Several years ago, back in my young, single, pre-parenting days, I spent some time working for the Mary Engelbreit Store. If you don't know who Mary Engelbreit is, you obviously haven't spent enough time around middle school English teachers, teapot collectors, quilters, grandmothers, nuns, or progressive lesbian-owned independent bookstores.
I have actually met Mary myself, and yes, she is really about as nice as her work makes her seem (though I'd estimate, not quite as cutesy). My co-workers at the store were nearly all easy to work with sorts of people. And my primary job there was to help sell lots of cute, cute, so-cute-you-could-almost-go-blind-from-the-sheer-cuteness-and-in-fact- years-later-I-still-question-my-ability-to-judge-colors merchandise, mostly to teacherly, grandmotherly, teapot-collectorly, etc. sorts of customers, the vast majority of whom were already TOTALLY, MANIACALLY, RABIDLY OBSESSED with collecting the merchandise I had to sell.
In other words, in a lot of ways, my job was pretty easy.
But it was still retail, and, as anyone who has ever worked in retail (or for that matter, anyone who has ever worked in food service, health care, or as a club bouncer) knows, no matter how generally pleasant to work with your establishment's target demographic may be, if you spend eight hours a day interacting with a variety of people, eventually, you run into people who happen to be totally insane.
People who know me casually tell often me I seem exceptionally nice. People who know me well inform me that I am indeed very, very nice a good deal of the time, up until the point I get in a mood about something and morph into a poison-tongued passive-aggressive bitch who could probably verbally lash the U.S. Congress into stunned submission if given the opportunity.*
But apparently it's first impressions that count, because after my first six months or so of employment at the store, an unspoken consensus was reached among my co-workers that whenever an angry crazy person called, I would be given the phone.
Once, a woman called the store several times asking to speak directly to Mary about a complaint she had regarding an entire line of Mary Engelbreit dishes. When it finally became clear to this woman that Mary herself was not in fact answering phones in the customer service department, she asked to speak to the store manager. The store manager, of course, handed the phone to me.**
"Are you aware," the woman I'd been warned was crazy asked me, with the cool patience of someone who is certain the listener is NOT aware of the facts about to be stated, "that the [blah blah line of] dishes being sold in Mary Engelbreit's name were manufactured in China?"
"Yes," I said. "Those dishes are made under license by the [blah blah company], which is based in the United States, but manufactures in China. Do you have a problem with some dishes you have purchased?"
"No!" The woman replied, "I haven't purchased any of those dishes. I am calling to tell you, and would you please pass this message on to Mary-- I am calling to tell you that I am not purchasing any of these dishes, because they are made in China."
"Well, I'll be sure to pass on a note--"
"I will not buy any dishes that are made in China. I don't buy any food containers that are made in China."
"I'll be sure to pass on your concerns, but I do want to let you know that Mary Engelbreit does not own that manufacturing company. She has licensed some of her images to them, but she is not in charge of manufacturing. She is simply the artist who created the artwork they used on the plates. It's that manufacturing company that chose to have the dishes made in China, and if you would like to complain to them directly, I can give you their phone number--"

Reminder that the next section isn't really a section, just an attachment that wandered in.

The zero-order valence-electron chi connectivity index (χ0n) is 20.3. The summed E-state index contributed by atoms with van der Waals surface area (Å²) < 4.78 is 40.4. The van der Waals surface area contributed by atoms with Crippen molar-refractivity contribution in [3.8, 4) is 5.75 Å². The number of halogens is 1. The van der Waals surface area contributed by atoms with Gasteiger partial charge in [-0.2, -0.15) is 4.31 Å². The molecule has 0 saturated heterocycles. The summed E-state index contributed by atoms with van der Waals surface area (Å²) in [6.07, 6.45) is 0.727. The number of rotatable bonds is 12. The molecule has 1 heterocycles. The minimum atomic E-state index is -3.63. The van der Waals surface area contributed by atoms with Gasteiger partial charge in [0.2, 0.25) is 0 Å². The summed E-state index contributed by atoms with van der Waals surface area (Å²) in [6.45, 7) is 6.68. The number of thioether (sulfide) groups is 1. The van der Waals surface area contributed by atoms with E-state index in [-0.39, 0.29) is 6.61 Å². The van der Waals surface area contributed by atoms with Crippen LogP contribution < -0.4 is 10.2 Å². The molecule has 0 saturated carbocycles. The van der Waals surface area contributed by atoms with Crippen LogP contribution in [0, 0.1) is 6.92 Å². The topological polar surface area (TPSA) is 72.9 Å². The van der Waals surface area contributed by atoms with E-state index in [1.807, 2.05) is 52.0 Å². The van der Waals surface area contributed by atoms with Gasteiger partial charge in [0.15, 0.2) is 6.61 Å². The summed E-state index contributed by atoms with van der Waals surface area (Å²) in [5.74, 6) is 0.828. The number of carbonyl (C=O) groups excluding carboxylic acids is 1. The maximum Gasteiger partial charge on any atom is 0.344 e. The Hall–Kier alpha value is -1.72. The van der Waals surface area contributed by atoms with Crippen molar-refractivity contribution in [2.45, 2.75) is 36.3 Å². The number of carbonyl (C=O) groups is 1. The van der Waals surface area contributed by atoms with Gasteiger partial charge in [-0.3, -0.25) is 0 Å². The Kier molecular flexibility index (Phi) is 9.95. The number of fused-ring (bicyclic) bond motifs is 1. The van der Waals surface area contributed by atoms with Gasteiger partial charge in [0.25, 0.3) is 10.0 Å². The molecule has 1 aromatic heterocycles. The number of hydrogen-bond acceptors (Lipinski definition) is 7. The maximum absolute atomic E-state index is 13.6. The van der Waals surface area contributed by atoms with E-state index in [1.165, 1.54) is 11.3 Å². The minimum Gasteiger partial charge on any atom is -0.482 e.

"Do you KNOW what the problem is with dishes that are made in China, young lady?" At this point, the woman's voice had reached almost a religious fervor.
"It's not just that the Chinese are taking manufacturing jobs away from hardworking Americans. It's not just that the dishes get shipped halfway around the world, which is bad for the environment. It's the Chinese government. There's a conspiracy, you see. The Chinese government is conspiring to poison American children-- with LEAD PAINT! They put lead paint on the dishes, on toys, on everything. Our own government doesn't test things properly. They don't bother to test things, because the big businesses that built these factories in China don't want their goods tested, so they pay off the government to stop testing. Then our children eat off of the plates, they play with the toys, and they get brain damage. This is all part of a plot hatched by the Chinese government to take over the world by poisoning America's youth! And our own government is turning a blind eye!"
At a loss for words, I gave the woman the dish manufacturer's phone number politely, and hung up.
Then I said to my co-workers, "You were right. That woman was batty. She was prattling on about some Chinese government conspiracy to poison American children with lead! Can you believe it?"
Yeah, so, these days I think to myself, maybe this woman wasn't quite so crazy, after all . . .
*I really ought to try this sometime.
**Yeah, for those of you who have never worked in customer service: when you ask for a manager on a customer service line, and they transfer you to someone who sounds vaguely important but can't seem to actually do anything to help you with your problem? That's not the manager. The manager is actually sitting in her office bidding on Coach purses on eBay or playing solitaire, making some poor underling answer the phone for her instead.
Of course, said underling may actually have a better knowledge of the computer system and the phone transfer system than the manager, anyway, so you might really be better off.